git clone https://github.com/jetsonhacks/RTIMULib.git
By default, I2C devices are owned by root. To change this, create a file /etc/udev/rules.d/90-i2c.rules and add the line:
sudo gedit /etc/udev/rules.d/90-i2c.rules
As an alternative, you can do this straight from a command line:
$ sudo bash -c 'echo KERNEL==\"i2c-[0-7]\",MODE=\"0666\" > /etc/udev/rules.d/90-i2c.rules'
Then prepare for compilation
$ cd RTIMULib
#Switch to the Linux directory
$ cd Linux
$ mkdir build
$ cd build
$ cmake ..
This generates the cmake file. The parameters can now be changed so that Qt is not required:
Change the ‘GL’ related options to off, ‘c’ to configure and then ‘g’ to generate and exit. Then:
sudo make install
You will probably need to reboot the machine for the permission changes in the udev to take effect.
Setup rtimulib next. “catkin_ws” is the example workspace name and should be replaced by your own catkin workspace name where you are doing development.
git clone https://github.com/jetsonhacks/rtimulib_ros.git
To recreate the demonstration, the ROS Topic needs to be “imu”. In the source file, it is listed as “imu/data”. The Topic name is probably related to the consumer viewing the Topic, you may need to change this appropriately later. For now, we’ll just get this working for the demo.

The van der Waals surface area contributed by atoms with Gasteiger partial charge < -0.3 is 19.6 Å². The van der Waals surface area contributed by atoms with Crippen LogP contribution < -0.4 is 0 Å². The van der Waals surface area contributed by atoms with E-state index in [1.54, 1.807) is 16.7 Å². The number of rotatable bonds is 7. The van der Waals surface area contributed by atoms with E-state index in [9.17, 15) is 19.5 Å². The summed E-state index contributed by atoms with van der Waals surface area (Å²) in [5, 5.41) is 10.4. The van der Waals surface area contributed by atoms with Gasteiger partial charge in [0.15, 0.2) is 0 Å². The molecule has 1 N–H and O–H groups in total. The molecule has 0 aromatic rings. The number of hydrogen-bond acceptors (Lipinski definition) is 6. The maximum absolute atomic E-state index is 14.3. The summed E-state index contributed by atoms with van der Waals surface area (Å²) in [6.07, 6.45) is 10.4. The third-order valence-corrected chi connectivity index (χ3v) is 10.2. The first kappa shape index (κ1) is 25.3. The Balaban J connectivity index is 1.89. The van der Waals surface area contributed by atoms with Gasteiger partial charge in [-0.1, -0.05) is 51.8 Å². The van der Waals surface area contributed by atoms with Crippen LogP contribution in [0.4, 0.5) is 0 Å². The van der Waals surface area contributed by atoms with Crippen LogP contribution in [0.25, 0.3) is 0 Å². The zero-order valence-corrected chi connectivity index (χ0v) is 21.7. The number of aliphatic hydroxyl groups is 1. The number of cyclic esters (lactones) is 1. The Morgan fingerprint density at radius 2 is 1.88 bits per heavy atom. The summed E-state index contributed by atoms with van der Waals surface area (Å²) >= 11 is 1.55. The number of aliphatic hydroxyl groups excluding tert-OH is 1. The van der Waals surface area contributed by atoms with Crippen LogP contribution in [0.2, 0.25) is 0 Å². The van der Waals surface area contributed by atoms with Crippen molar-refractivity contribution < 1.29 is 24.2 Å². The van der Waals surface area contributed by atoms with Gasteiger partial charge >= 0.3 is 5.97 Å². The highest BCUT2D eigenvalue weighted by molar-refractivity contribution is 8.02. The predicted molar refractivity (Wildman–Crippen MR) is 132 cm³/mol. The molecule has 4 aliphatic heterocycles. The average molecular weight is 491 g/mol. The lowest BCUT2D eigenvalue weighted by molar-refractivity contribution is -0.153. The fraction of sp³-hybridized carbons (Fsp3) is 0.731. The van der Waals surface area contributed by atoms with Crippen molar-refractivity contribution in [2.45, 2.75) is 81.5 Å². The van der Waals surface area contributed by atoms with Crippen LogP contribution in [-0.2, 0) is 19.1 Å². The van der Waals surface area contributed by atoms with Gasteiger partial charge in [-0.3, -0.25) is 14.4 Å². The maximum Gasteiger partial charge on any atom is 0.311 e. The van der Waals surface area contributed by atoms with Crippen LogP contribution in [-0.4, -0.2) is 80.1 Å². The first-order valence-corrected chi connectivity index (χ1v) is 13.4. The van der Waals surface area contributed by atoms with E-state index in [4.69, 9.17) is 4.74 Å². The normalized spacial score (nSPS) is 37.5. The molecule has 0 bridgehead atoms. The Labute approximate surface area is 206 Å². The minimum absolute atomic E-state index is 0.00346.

$ gedit rtimulib_ros.cpp
Change the line:
// ros::Publisher imu_pub = n.advertise
ros::Publisher imu_pub = n.advertise
Then build the node:
$ cd ..
$ cd ..
For the demo, install the IMU visualizer:
$ sudo apt-get install ros-indigo-razor-imu-9dof
$ sudo apt-get install python-visual
$ sudo apt-get install python-wxtools
Installing the Bosch IMU
There are several ways to connect the Inertial Measurement Unit (IMU) to the Jetson TK1 Development Kit. Here’s a demonstration of a very simple way. The IMU is not the Bosch, but is very similar and the installation method is the same. Looky here: